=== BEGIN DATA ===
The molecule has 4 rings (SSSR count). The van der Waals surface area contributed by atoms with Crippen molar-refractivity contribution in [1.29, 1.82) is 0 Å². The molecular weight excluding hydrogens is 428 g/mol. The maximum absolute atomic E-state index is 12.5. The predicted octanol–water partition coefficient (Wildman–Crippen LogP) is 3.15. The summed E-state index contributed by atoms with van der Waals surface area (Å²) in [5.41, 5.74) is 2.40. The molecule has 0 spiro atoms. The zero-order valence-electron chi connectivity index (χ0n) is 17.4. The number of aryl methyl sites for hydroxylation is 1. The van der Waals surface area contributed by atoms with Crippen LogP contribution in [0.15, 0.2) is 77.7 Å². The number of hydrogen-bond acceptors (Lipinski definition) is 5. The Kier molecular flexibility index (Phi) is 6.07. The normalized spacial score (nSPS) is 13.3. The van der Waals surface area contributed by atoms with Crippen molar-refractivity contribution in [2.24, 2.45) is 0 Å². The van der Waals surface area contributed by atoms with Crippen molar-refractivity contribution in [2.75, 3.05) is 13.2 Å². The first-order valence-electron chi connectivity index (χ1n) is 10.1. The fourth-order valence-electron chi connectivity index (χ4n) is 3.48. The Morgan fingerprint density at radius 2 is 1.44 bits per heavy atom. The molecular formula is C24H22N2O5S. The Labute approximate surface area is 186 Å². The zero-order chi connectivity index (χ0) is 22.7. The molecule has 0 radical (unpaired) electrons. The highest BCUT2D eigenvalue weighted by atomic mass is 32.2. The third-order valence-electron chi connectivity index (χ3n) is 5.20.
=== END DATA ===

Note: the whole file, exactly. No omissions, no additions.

The molecule has 4 rings (SSSR count). The van der Waals surface area contributed by atoms with Crippen molar-refractivity contribution in [1.29, 1.82) is 0 Å². The molecular weight excluding hydrogens is 428 g/mol. The maximum absolute atomic E-state index is 12.5. The predicted octanol–water partition coefficient (Wildman–Crippen LogP) is 3.15. The summed E-state index contributed by atoms with van der Waals surface area (Å²) in [5.41, 5.74) is 2.40. The molecule has 0 spiro atoms. The zero-order valence-electron chi connectivity index (χ0n) is 17.4. The number of aryl methyl sites for hydroxylation is 1. The van der Waals surface area contributed by atoms with Crippen LogP contribution in [0.15, 0.2) is 77.7 Å². The number of hydrogen-bond acceptors (Lipinski definition) is 5. The Kier molecular flexibility index (Phi) is 6.07. The normalized spacial score (nSPS) is 13.3. The van der Waals surface area contributed by atoms with Crippen molar-refractivity contribution in [2.24, 2.45) is 0 Å². The van der Waals surface area contributed by atoms with Crippen molar-refractivity contribution in [2.75, 3.05) is 13.2 Å². The first-order valence-electron chi connectivity index (χ1n) is 10.1. The fourth-order valence-electron chi connectivity index (χ4n) is 3.48. The Morgan fingerprint density at radius 2 is 1.44 bits per heavy atom. The molecular formula is C24H22N2O5S. The Labute approximate surface area is 186 Å². The zero-order chi connectivity index (χ0) is 22.7. The molecule has 0 radical (unpaired) electrons. The highest BCUT2D eigenvalue weighted by atomic mass is 32.2. The third-order valence-electron chi connectivity index (χ3n) is 5.20.